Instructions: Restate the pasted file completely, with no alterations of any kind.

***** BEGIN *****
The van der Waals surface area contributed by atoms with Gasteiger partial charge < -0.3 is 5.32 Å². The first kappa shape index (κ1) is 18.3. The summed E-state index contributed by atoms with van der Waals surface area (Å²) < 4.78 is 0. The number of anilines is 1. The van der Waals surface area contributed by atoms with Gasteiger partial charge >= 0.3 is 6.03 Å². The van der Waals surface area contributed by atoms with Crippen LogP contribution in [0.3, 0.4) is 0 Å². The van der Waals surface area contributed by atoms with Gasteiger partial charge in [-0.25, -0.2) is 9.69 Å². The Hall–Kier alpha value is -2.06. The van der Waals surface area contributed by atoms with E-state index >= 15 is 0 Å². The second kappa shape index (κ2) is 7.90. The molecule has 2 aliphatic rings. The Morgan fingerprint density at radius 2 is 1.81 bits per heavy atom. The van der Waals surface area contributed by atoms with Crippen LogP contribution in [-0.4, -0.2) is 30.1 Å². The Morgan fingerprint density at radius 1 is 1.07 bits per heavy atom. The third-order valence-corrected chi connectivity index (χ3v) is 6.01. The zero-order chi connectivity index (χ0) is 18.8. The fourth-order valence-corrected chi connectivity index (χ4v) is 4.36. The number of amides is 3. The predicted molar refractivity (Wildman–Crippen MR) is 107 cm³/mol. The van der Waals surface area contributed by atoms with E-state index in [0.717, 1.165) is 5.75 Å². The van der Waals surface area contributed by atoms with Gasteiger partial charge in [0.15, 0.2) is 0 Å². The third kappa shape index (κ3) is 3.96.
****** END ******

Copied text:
The van der Waals surface area contributed by atoms with Gasteiger partial charge < -0.3 is 5.32 Å². The first kappa shape index (κ1) is 18.3. The summed E-state index contributed by atoms with van der Waals surface area (Å²) < 4.78 is 0. The number of anilines is 1. The van der Waals surface area contributed by atoms with Gasteiger partial charge >= 0.3 is 6.03 Å². The van der Waals surface area contributed by atoms with Crippen LogP contribution in [0.3, 0.4) is 0 Å². The van der Waals surface area contributed by atoms with Gasteiger partial charge in [-0.25, -0.2) is 9.69 Å². The Hall–Kier alpha value is -2.06. The van der Waals surface area contributed by atoms with E-state index >= 15 is 0 Å². The second kappa shape index (κ2) is 7.90. The molecule has 2 aliphatic rings. The Morgan fingerprint density at radius 2 is 1.81 bits per heavy atom. The van der Waals surface area contributed by atoms with Crippen LogP contribution in [-0.4, -0.2) is 30.1 Å². The Morgan fingerprint density at radius 1 is 1.07 bits per heavy atom. The third-order valence-corrected chi connectivity index (χ3v) is 6.01. The zero-order chi connectivity index (χ0) is 18.8. The fourth-order valence-corrected chi connectivity index (χ4v) is 4.36. The number of amides is 3. The predicted molar refractivity (Wildman–Crippen MR) is 107 cm³/mol. The van der Waals surface area contributed by atoms with E-state index in [0.717, 1.165) is 5.75 Å². The van der Waals surface area contributed by atoms with Gasteiger partial charge in [0.15, 0.2) is 0 Å². The third kappa shape index (κ3) is 3.96.